Energy companies led a late-afternoon sell-off on Wall Street after U.S. crude oil prices had their biggest drop in more than three years and more in Tuesday’s stock market update. Investors are worried about the possibility of rising oil production out of the U.S. and OPEC.

The slide wiped out early gains for the market. Losses in health care companies and consumer goods stocks outweighed gains in banks and industrials.


KEEPING SCORE: The S&P 500 index fell 4 points, or 0.2 percent, to 2,722 at closing time.

The Dow Jones Industrial Average lost 99 points, or 0.4 percent, to 25,287, largely due to a loss in Boeing.

The Nasdaq composite remained steady at 7,200. The Russell 2000 index of smaller companies gave up 2 points, or 0.2 percent, to 1,516.

OIL SKID: U.S. crude oil had its biggest single-day drop since September 2015, notching its 12th consecutive decline. Benchmark U.S. crude plummeted 7.1 percent to settle at $55.69 a barrel in New York, the lowest level since December 2017. Brent crude, used to price international oils, dropped 6.6 percent to close at $65.47 a barrel in London.

Oil prices have been declining as the market adjusts to a drop in demand from emerging markets coupled with expectations for increased supply from the U.S. and OPEC.

“It’s very possible for oil to continue to shoot in either direction until you get that equilibrium,” said Tom Hainlin, global investment strategist at U.S. Bank Wealth Management.

President Donald Trump has been pressing Saudi Arabia and OPEC not to cut production. Saudi Arabia said this week that the oil cartel and allied crude producers will likely need to cut supplies, perhaps by as much as 1 million barrels of oil a day.

OPEC estimated that production hikes from Saudi Arabia, United Arab Emirates and Russia, have made up for more than twice the loss of production out of Iran, according to Ritterbusch and Associates, an oil trading advisory firm.

The firm expects that U.S. crude oil will continue to decline to about $55.25 a barrel.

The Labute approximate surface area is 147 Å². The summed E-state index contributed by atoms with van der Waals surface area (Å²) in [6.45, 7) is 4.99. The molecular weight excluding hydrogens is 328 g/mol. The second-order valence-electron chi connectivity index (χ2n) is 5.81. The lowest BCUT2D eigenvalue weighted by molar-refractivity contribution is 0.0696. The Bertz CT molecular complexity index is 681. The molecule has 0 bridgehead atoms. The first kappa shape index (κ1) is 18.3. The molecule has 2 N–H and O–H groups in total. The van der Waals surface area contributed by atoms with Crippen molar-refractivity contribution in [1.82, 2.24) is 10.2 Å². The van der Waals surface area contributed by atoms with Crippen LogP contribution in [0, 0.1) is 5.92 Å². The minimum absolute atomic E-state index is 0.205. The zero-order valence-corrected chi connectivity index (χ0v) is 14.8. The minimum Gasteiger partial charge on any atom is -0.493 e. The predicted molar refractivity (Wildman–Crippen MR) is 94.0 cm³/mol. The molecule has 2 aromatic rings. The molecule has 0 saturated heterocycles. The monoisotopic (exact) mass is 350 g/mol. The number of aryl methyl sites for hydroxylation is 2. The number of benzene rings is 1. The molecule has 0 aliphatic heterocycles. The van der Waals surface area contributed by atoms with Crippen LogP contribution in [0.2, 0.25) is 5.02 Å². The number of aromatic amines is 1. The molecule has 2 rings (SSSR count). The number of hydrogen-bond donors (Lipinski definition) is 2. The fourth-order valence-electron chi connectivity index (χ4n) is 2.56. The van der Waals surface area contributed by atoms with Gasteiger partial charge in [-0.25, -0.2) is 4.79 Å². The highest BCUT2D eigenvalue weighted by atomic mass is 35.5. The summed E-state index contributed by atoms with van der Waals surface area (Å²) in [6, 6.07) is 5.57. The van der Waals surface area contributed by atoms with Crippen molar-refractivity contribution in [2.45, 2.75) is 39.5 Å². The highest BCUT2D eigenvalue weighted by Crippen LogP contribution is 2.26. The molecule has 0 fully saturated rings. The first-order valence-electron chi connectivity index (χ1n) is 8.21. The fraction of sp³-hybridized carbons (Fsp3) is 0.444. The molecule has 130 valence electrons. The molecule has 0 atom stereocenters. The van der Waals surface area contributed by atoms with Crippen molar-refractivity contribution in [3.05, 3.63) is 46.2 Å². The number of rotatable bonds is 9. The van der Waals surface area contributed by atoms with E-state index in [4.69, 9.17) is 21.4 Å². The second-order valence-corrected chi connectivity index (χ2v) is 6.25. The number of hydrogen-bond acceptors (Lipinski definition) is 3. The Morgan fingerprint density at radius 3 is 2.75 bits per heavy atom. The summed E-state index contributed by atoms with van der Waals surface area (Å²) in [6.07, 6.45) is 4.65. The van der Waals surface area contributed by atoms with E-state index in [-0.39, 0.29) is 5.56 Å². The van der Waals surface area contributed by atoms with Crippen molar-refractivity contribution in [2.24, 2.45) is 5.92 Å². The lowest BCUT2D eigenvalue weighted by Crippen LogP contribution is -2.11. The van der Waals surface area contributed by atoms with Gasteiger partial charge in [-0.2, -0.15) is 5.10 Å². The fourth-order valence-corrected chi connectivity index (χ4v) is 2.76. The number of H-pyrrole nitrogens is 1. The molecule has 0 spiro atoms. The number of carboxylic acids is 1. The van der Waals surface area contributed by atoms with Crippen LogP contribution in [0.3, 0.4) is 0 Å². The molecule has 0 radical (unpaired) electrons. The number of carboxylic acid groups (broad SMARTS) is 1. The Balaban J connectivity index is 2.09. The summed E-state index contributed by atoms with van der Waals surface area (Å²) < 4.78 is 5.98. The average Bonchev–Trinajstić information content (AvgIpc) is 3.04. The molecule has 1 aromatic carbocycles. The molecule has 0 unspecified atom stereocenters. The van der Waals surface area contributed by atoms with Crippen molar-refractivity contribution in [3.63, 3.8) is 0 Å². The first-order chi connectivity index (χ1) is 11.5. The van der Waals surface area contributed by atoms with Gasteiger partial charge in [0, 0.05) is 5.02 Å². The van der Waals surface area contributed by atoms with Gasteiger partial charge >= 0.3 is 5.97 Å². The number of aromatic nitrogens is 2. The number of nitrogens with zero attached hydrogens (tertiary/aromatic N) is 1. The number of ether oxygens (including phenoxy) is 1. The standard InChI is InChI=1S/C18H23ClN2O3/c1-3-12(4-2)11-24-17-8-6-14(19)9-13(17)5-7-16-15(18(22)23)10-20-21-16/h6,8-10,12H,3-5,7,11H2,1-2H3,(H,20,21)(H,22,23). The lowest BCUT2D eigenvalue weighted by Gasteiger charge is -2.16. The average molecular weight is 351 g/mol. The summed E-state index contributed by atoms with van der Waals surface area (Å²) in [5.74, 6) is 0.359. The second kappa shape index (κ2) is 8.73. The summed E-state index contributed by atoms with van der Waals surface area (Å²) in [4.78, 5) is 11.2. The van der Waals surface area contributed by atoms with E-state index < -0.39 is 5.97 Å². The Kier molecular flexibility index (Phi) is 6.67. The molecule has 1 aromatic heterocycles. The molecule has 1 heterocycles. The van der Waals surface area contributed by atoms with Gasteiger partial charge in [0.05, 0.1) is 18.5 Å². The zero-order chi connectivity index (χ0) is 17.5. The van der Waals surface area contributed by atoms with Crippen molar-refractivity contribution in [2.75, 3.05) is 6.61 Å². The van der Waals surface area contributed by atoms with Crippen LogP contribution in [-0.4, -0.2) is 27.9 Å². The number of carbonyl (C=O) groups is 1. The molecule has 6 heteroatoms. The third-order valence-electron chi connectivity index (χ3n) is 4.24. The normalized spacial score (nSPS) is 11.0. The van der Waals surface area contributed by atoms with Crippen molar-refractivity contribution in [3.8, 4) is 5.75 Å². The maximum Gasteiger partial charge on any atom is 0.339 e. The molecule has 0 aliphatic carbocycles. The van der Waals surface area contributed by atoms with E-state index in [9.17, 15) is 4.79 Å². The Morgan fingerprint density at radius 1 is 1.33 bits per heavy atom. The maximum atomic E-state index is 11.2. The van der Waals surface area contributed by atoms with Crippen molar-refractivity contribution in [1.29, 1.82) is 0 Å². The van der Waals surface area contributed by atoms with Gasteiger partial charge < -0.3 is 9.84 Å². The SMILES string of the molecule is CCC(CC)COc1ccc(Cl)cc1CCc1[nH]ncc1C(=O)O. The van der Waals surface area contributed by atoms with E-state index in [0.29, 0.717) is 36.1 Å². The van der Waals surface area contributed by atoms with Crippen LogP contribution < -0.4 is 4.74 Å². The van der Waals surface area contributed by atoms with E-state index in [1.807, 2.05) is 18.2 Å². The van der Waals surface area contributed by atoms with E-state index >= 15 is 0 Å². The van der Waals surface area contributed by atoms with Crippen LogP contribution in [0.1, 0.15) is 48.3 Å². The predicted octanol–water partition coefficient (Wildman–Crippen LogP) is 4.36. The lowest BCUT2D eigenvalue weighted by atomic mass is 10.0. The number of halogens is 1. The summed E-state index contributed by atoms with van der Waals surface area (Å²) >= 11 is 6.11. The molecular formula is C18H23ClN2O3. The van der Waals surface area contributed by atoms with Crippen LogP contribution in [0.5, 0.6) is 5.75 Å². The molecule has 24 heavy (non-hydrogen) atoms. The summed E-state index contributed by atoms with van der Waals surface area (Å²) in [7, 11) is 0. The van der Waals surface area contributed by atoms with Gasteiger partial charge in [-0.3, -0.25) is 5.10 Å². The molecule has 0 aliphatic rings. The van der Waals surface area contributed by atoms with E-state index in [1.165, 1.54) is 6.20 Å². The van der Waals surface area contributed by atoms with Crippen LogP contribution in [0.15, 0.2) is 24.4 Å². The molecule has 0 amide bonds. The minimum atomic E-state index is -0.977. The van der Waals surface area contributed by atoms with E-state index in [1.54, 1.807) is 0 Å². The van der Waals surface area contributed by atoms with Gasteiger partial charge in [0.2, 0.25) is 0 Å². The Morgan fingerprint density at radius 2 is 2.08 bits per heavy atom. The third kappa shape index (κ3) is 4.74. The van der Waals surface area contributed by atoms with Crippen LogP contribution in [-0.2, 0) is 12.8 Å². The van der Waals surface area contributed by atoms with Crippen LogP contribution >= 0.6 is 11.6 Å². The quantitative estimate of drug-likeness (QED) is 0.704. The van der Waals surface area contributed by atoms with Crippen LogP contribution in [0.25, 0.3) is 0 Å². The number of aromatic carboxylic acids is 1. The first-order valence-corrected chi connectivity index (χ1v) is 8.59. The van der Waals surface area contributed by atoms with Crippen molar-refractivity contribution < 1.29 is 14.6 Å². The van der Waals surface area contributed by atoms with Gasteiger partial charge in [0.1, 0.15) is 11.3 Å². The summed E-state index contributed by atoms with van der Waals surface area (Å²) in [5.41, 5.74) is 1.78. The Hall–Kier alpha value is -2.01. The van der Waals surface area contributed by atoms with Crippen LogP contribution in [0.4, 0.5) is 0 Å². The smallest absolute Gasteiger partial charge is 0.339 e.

Tuesday’s slide in oil prices weighed on energy sector stocks. Halliburton dropped 5.7 percent to $32.22.

TURBULENCE AHEAD: Boeing fell 2.5 percent to $348.12 following a Wall Street Journal report saying the aircraft manufacturer withheld information about potential hazards associated with an automated stall-prevention system on its 737 Max 8 aircraft like the Lion Air jet that crashed in Indonesia last month.

MIXED MEAL: Tyson Foods dropped 6.1 percent to $57.85 after the meat producer’s quarterly earnings beat analysts’ estimates, but revenue fell short. The company also issued a weak outlook, noting that it faced higher labor and freight costs.

BANK ON THIS: Financial sector stocks move higher a day after posting big losses. Synchrony Financial added 1.7 percent to $27.68.

REVVED UP: Advance Auto Parts vaulted 10.5 percent to $184.62 after the retailer reported strong quarterly results and raised its forecast.

ASSET SALE: General Electric jumped 6.9 percent to $8.55 after disclosing that it will sell up to a 20 percent stake in Baker Hughes. GE, which has been struggling with sagging profits, aims to raise about $4 billion in cash from the sale.

BUY AND BUILD: D.R. Horton rose 2.2 percent to $34.65 after the homebuilder agreed to buy Westport Homes, which builds homes in Indiana and Ohio.

US-CHINA TRADE: The South China Morning Post reported Chinese President Xi Jinping’s top economic adviser might visit Washington ahead of Xi’s planned meeting with President Donald Trump. The newspaper, citing unidentified sources, said the visit is aimed at easing trade tensions but no schedule had been decided. The two sides have raised tariffs on billions of dollars of each other’s goods in a dispute over U.S. complaints about Beijing’s technology policy. Xi and Trump are due to meet during this month’s Group of 20 gathering of major economies in Argentina.

THE QUOTE: “There is some good optimism that there is progress on trade at the G-20 meeting later this month,” said Craig Birk, chief investment officer at Personal Capital.

YIELDS: Bond prices rose. The yield on the 10-year Treasury note fell to 3.14 percent from 3.19 percent late Friday. Bond trading was closed Monday for Veterans Day.

METALS: The price of gold slipped 0.2 percent to $1,201.40 an ounce. Silver also lost 0.2 percent to $13.98 an ounce. Copper rose 0.4 percent to $2.69 a pound.

CURRENCIES: The dollar held steady versus the yen at 113.86 yen. The euro strengthened to $1.1268 from $1.1240.

OVERSEAS STOCK MARKET UPDATE: European markets rose. Germany’s DAX gained 1.3 percent, while France’s CAC 40 added 0.9 percent. London’s FTSE 100 was flat. In Asia, Tokyo’s Nikkei 225 fell 2 percent. Sydney’s S&P-ASX 200 declined 1.8 percent. Hong Kong’s Hang Seng gained 0.5 percent. Seoul’s Kospi gave up 0.4 percent and India’s Sensex added 0.4 percent.

Keep scrolling down to see how Tuesday stacks up with the previous five days on Money & Markets.

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